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The AAPG/Datapages Combined Publications Database

Fort Worth Geological Society


Southwest Section, AAPG Annual Meeting. Onshore Applications of Previous Hit3-DNext Hit Seismic Technology, A Short Course, February 21, 1993.




Tom Davis - Colorado School of Mines
Steve Roche - Halliburton Geophysical Services, Inc.
Susie Mastoris - Landmark Graphics Corporation

A 3D reflections seismic survey provides information about the subsurface geology, the information available ranges from structural to stratigraphic. Structural information is generally thought of as the "geometry" of the reflecting horizons, their positions and dip relative to each other. Stratigraphic information can be thought of as relating reflection amplitude to change in lithology. An example would be a large amplitude reflection from a shale-dolomite interface where there is a large change in acoustic impedance. Structural and stratigraphic information are not two separate types of information, but represent the extremes across a range of available data.

It is important to note that reflection seismic data does not provide a cross-section detailing specific rock type. Seismic data is a measure of reflectivity, changes in acoustic impedance, measured in time. Information about the subsurface geology is inferred from the seismic data and geologic control, such as well logs, is required. Since seismic data is measured versus time, the exact depth to a reflecting horizon can only be determined if the velocity of the media is known. Velocity is the unknown variable. Many aspects of the 3D project design, acquisition and processing methods are utilized to gain a more accurate estimation of the subsurface velocity.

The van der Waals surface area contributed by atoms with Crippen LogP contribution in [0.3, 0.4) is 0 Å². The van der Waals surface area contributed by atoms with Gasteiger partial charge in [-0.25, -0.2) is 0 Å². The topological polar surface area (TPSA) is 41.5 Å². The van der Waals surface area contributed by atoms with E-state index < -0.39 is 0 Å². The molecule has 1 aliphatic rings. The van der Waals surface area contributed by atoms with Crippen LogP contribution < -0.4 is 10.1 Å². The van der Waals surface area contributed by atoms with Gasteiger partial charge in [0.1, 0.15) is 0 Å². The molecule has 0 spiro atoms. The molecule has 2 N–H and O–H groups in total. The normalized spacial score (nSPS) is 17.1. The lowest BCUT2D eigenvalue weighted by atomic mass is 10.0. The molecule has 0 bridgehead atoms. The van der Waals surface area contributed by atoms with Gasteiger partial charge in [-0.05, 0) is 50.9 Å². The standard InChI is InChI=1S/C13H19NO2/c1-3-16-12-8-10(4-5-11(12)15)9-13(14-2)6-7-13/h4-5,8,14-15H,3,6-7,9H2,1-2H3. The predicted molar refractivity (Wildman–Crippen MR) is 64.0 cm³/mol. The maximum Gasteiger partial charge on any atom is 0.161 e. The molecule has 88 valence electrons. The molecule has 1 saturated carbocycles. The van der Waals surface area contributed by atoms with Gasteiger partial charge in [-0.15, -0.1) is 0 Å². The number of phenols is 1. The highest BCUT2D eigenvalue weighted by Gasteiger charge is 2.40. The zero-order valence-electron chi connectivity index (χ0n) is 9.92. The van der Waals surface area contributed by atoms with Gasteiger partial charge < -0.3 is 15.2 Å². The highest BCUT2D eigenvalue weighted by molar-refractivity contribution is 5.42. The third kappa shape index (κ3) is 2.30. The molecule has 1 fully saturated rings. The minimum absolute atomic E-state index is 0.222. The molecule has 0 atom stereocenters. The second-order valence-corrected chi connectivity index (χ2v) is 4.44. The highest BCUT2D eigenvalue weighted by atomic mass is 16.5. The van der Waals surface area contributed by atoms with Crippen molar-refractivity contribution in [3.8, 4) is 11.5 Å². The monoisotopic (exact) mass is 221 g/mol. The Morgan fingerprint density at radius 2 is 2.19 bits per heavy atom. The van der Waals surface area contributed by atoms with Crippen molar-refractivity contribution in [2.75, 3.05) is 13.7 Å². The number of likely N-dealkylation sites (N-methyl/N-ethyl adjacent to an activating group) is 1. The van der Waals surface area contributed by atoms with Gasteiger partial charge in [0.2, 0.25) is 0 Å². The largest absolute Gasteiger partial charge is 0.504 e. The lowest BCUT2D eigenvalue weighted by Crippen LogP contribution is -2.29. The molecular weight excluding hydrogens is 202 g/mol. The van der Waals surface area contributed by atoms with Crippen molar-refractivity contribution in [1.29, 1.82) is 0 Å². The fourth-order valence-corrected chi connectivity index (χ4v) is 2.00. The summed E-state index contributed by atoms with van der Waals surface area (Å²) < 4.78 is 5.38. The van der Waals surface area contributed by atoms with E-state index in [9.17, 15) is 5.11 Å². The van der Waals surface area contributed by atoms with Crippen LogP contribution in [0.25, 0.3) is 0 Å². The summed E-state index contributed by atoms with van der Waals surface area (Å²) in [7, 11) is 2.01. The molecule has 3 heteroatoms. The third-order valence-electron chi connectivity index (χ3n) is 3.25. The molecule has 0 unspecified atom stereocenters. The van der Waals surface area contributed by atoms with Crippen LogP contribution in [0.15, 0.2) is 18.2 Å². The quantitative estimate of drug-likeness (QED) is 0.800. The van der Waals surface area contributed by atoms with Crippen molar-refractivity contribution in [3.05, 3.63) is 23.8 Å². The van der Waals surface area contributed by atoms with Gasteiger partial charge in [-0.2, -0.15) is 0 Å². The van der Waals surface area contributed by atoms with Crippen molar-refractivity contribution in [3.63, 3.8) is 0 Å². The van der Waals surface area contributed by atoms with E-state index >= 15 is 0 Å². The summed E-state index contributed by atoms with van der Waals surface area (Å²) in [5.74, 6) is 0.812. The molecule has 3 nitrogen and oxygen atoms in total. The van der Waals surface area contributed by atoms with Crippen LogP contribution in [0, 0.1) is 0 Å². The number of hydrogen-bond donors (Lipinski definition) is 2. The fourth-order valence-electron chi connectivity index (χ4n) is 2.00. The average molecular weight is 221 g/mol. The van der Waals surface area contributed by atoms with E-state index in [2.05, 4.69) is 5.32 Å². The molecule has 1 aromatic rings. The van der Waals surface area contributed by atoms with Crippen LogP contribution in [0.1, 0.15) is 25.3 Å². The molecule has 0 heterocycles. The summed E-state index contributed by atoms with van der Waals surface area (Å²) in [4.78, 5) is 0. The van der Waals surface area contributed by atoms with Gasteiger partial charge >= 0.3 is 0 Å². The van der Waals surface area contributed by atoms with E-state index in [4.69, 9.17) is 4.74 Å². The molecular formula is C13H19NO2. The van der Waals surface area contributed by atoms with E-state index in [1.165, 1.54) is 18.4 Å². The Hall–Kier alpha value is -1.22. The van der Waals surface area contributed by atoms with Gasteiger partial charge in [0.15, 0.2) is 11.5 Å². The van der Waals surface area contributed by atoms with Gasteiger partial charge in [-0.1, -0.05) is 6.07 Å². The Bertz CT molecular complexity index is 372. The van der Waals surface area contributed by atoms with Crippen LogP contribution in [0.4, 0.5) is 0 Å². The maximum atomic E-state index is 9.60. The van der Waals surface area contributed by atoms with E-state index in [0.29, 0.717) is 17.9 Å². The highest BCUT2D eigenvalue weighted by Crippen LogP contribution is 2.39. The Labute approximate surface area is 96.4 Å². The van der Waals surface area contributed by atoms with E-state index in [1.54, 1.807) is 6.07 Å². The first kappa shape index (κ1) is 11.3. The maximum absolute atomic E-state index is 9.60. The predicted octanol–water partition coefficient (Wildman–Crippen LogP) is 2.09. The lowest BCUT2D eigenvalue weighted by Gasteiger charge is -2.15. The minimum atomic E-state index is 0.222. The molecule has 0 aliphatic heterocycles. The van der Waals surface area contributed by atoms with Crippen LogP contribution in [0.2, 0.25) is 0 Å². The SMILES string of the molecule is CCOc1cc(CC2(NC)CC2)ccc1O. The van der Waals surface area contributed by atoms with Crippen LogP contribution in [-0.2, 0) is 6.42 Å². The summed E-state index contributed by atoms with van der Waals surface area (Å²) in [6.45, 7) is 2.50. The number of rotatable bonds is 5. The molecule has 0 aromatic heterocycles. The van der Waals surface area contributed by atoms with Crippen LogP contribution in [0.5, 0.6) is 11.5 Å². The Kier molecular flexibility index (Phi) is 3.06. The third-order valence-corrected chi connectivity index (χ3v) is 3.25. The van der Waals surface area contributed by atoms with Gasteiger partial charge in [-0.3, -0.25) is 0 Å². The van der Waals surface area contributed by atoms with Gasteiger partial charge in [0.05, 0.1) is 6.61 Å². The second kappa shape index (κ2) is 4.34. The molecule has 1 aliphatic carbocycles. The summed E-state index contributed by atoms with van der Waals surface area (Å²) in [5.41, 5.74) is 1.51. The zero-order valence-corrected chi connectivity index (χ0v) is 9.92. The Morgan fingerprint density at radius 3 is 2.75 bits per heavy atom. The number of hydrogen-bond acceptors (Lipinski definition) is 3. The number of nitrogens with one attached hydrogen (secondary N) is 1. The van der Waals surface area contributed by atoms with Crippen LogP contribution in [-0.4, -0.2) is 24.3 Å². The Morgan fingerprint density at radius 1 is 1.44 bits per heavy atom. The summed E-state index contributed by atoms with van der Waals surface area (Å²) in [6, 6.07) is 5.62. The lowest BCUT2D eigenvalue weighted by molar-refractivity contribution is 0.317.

The acquisition and processing of seismic data involves many of the same technologies as the communications industry. Specifically the sampling of analogue waveforms and the digital processing of that information. The rate at which one samples the data is one of the main determining factors in the resolution capabilities. Sampling occurs in time, typical surveys are sampled at 2 millisecond, or 500 times per second. 3D seismic surveys are sampled in space as well, the source and receiver intervals are the digital sampling of an analogue waveform at the earth's surface. How closely sampled the seismic data is directly determines the size of the geologic anomaly that can be resolved. The frequency content of the data is another factor in the resolving power of the final data volume. Typically, the frequency content is determined by the type of source used to generate the sound waves and the digital processing methods used to recover those frequencies. The initial sampling of the seismic data, in time and space, is a limiting factor on the frequency content. Noise and the attenuation properties of the earth serve to limit the resolution of the data.

To obtain the maximum resolution from the seismic data volume the data must be correctly positioned in x, y and t. With knowledge of the velocity field of the subsurface the data can be regarded as being correctly positioned in x, y and z (depth). It is important to understand that the seismic data does not necessarily lie directly beneath the source or receiver, or even beneath the straight line traverse between them. 3D acquisition and processing techniques, specifically "3D migration", are what image the data in its correct spatial location in the subsurface.

Many errors associated with using 2D data are due to the fact that the reflections on a section need not be in the plane of the 2D traverse. The reflections presented on a 2D profile are those reflections recorded on the surface of a cylinder. For abrupt features such as pinnacle reefs, a 2D line can record the image of the reef but incorrectly portray the location as being beneath the 2D traverse. 3D seismic will accurately image the reef in its correct location. Extreme velocity gradients used to tie 2D data to well control can also be resolved once 3D techniques are used to correctly position the subsurface geology. The primary advantage of 3D methods over the previous seismic methods is twofold ...

1. The position of the reflectors (structure) is known.

2. The changes in the seismic data character can be used to infer changes in lithology.


Copyright © 2004 by Fort Worth Geological Society. All rights reserved.

Tom Davis, Steve Roche, and Susie Mastoris

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